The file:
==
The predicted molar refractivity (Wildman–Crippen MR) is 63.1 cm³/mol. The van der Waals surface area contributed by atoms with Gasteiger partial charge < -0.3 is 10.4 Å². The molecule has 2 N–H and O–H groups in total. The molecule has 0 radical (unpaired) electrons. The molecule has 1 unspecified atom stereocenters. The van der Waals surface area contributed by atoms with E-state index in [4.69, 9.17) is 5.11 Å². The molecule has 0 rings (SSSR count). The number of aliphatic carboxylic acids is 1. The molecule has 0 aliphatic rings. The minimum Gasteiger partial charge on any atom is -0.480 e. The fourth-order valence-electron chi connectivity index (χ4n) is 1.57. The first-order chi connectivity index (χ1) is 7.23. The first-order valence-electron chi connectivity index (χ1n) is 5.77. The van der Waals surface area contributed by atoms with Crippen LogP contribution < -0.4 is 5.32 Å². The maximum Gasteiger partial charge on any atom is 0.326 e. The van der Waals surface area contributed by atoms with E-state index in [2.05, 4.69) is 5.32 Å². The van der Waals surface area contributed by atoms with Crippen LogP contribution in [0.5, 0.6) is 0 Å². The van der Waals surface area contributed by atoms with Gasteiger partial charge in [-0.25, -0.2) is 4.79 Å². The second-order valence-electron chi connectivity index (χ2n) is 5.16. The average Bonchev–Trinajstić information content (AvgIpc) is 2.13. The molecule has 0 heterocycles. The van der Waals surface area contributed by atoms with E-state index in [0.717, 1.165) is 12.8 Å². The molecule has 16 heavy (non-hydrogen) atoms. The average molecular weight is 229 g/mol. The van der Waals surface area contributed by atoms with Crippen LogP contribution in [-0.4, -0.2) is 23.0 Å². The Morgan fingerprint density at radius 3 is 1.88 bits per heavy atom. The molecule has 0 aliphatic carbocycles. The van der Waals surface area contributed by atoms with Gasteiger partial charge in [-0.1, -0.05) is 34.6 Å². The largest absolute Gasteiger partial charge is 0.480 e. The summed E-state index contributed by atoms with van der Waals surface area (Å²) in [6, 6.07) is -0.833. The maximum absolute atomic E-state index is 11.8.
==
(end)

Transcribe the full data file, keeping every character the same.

The predicted molar refractivity (Wildman–Crippen MR) is 63.1 cm³/mol. The van der Waals surface area contributed by atoms with Gasteiger partial charge < -0.3 is 10.4 Å². The molecule has 2 N–H and O–H groups in total. The molecule has 0 radical (unpaired) electrons. The molecule has 1 unspecified atom stereocenters. The van der Waals surface area contributed by atoms with E-state index in [4.69, 9.17) is 5.11 Å². The molecule has 0 rings (SSSR count). The number of aliphatic carboxylic acids is 1. The molecule has 0 aliphatic rings. The minimum Gasteiger partial charge on any atom is -0.480 e. The fourth-order valence-electron chi connectivity index (χ4n) is 1.57. The first-order chi connectivity index (χ1) is 7.23. The first-order valence-electron chi connectivity index (χ1n) is 5.77. The van der Waals surface area contributed by atoms with Crippen LogP contribution < -0.4 is 5.32 Å². The maximum Gasteiger partial charge on any atom is 0.326 e. The van der Waals surface area contributed by atoms with E-state index in [2.05, 4.69) is 5.32 Å². The van der Waals surface area contributed by atoms with Crippen LogP contribution in [0.5, 0.6) is 0 Å². The van der Waals surface area contributed by atoms with Gasteiger partial charge in [-0.25, -0.2) is 4.79 Å². The second-order valence-electron chi connectivity index (χ2n) is 5.16. The average Bonchev–Trinajstić information content (AvgIpc) is 2.13. The molecule has 0 heterocycles. The van der Waals surface area contributed by atoms with E-state index in [0.717, 1.165) is 12.8 Å². The molecule has 16 heavy (non-hydrogen) atoms. The average molecular weight is 229 g/mol. The van der Waals surface area contributed by atoms with Crippen LogP contribution in [-0.4, -0.2) is 23.0 Å². The Morgan fingerprint density at radius 3 is 1.88 bits per heavy atom. The molecule has 0 aliphatic carbocycles. The van der Waals surface area contributed by atoms with Gasteiger partial charge in [-0.1, -0.05) is 34.6 Å². The largest absolute Gasteiger partial charge is 0.480 e. The summed E-state index contributed by atoms with van der Waals surface area (Å²) in [6, 6.07) is -0.833. The maximum absolute atomic E-state index is 11.8.